Monday, December 1, 2003, 11:00am - Monday, December 1, 2003, 12:00pm


Autonomous agents must make real-time decisions on the scheduling and coordination of domain activities. These control decisions are made in the context of limited resources and uncertainty about action outcomes. The meta-level control problem is deciding how to sequence domain and control actions without consuming too many resources in the process. The state-of-the-art in agent architectures and control algorithms does not explicitly reason about the cost of time and other resources by control actions, which may degrade an agent's performance. In this talk, I describe a meta-level control agent architecture with bounded computational overhead which supports reasoning about control actions as first class entities. I then present a series of increasingly sophisticated approaches for meta-level control which are based on the use of high-level features which capture critical state information in a concise form. They differ by the amount of knowledge, including learned knowledge they use. I demonstrate empirically that meta-level reasoning leads to improved performance. I also show that offline reinforcement learning is a viable approach for autonomously constructing efficient meta-level control policies.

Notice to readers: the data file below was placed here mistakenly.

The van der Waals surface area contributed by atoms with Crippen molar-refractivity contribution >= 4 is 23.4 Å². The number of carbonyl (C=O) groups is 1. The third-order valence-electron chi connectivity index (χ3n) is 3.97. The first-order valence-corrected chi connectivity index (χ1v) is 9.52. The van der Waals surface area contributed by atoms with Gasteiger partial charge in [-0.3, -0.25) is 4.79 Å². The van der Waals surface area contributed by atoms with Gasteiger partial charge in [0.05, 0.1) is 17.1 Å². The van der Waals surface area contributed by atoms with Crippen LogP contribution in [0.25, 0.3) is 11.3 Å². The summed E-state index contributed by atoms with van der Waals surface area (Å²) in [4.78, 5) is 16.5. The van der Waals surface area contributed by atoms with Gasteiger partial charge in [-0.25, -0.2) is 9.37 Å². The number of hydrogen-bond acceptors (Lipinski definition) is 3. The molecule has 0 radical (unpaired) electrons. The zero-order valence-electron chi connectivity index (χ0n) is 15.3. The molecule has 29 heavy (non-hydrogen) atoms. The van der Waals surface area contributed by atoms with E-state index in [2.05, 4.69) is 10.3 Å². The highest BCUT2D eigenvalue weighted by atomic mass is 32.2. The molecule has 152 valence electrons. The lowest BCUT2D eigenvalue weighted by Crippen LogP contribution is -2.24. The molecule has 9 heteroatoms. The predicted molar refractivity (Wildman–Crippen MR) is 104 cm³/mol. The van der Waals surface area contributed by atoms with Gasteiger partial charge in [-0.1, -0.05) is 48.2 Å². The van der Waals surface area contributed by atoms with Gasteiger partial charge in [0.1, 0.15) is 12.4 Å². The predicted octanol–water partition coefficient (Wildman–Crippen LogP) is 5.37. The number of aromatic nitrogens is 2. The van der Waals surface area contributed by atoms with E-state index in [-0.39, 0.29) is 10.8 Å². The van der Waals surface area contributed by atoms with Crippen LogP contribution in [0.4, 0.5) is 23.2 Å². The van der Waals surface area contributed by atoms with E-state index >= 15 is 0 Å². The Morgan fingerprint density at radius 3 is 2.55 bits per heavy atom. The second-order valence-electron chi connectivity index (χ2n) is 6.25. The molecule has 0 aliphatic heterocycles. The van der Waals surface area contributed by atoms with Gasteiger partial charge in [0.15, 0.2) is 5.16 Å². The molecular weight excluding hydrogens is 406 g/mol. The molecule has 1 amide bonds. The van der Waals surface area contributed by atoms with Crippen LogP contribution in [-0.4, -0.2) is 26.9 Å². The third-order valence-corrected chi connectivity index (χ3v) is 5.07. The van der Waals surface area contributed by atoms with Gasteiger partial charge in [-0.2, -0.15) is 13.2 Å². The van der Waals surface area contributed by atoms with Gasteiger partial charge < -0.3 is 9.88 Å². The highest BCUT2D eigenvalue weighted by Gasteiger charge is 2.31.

Anita Raja is an Assistant Professor of Software and Information Systems at The University of North Carolina at Charlotte. She received a B.S. Honors in Computer Science with a minor in Mathematics summa cum laude from Temple University, Philadelphia in 1996, and a M.S. and PhD in Computer Science from the University of Massachusetts, Amherst in 1998 and 2003 respectively. Her current research interests include design and control of multi-agent systems, bounded-rationality, adaptive agent control, multi-agent learning, distributed information gathering and organizational design.

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